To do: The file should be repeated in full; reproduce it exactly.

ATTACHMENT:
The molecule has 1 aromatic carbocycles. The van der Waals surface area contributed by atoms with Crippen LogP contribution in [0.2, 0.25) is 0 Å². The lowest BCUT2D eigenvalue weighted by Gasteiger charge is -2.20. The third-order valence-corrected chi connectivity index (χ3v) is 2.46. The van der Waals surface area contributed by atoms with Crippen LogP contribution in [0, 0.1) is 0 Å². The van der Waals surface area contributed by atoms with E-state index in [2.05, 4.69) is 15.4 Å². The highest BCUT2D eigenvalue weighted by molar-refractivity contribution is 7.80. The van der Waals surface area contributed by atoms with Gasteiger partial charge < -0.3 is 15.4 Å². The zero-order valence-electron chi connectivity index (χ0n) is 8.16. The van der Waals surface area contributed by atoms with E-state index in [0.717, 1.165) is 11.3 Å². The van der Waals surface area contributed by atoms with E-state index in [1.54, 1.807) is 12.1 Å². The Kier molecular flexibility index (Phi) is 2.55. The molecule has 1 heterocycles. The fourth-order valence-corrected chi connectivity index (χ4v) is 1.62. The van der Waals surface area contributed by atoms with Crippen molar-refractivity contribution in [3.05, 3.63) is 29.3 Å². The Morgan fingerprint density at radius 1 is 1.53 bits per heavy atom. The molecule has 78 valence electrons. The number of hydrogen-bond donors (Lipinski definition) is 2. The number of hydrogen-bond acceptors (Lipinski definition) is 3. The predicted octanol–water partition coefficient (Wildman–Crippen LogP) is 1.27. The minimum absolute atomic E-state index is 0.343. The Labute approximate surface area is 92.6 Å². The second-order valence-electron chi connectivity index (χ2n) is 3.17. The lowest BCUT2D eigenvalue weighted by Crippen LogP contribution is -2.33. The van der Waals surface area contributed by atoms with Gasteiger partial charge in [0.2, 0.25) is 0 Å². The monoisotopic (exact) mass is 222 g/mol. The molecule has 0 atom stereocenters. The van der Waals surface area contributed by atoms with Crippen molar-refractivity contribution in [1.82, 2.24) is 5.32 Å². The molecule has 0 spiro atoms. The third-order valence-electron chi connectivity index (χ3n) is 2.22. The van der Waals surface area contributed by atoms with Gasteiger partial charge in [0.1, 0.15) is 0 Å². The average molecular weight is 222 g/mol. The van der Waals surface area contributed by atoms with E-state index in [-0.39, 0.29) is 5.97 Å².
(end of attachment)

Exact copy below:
The molecule has 1 aromatic carbocycles. The van der Waals surface area contributed by atoms with Crippen LogP contribution in [0.2, 0.25) is 0 Å². The lowest BCUT2D eigenvalue weighted by Gasteiger charge is -2.20. The third-order valence-corrected chi connectivity index (χ3v) is 2.46. The van der Waals surface area contributed by atoms with Crippen LogP contribution in [0, 0.1) is 0 Å². The van der Waals surface area contributed by atoms with E-state index in [2.05, 4.69) is 15.4 Å². The highest BCUT2D eigenvalue weighted by molar-refractivity contribution is 7.80. The van der Waals surface area contributed by atoms with Gasteiger partial charge < -0.3 is 15.4 Å². The zero-order valence-electron chi connectivity index (χ0n) is 8.16. The van der Waals surface area contributed by atoms with E-state index in [0.717, 1.165) is 11.3 Å². The van der Waals surface area contributed by atoms with E-state index in [1.54, 1.807) is 12.1 Å². The Kier molecular flexibility index (Phi) is 2.55. The molecule has 1 heterocycles. The fourth-order valence-corrected chi connectivity index (χ4v) is 1.62. The van der Waals surface area contributed by atoms with Crippen molar-refractivity contribution in [3.05, 3.63) is 29.3 Å². The Morgan fingerprint density at radius 1 is 1.53 bits per heavy atom. The molecule has 78 valence electrons. The number of hydrogen-bond donors (Lipinski definition) is 2. The number of hydrogen-bond acceptors (Lipinski definition) is 3. The predicted octanol–water partition coefficient (Wildman–Crippen LogP) is 1.27. The minimum absolute atomic E-state index is 0.343. The Labute approximate surface area is 92.6 Å². The second-order valence-electron chi connectivity index (χ2n) is 3.17. The lowest BCUT2D eigenvalue weighted by Crippen LogP contribution is -2.33. The van der Waals surface area contributed by atoms with Gasteiger partial charge in [0.2, 0.25) is 0 Å². The monoisotopic (exact) mass is 222 g/mol. The molecule has 0 atom stereocenters. The van der Waals surface area contributed by atoms with Crippen molar-refractivity contribution in [1.82, 2.24) is 5.32 Å². The molecule has 0 spiro atoms. The third-order valence-electron chi connectivity index (χ3n) is 2.22. The van der Waals surface area contributed by atoms with Gasteiger partial charge in [0.1, 0.15) is 0 Å². The average molecular weight is 222 g/mol. The van der Waals surface area contributed by atoms with E-state index in [-0.39, 0.29) is 5.97 Å².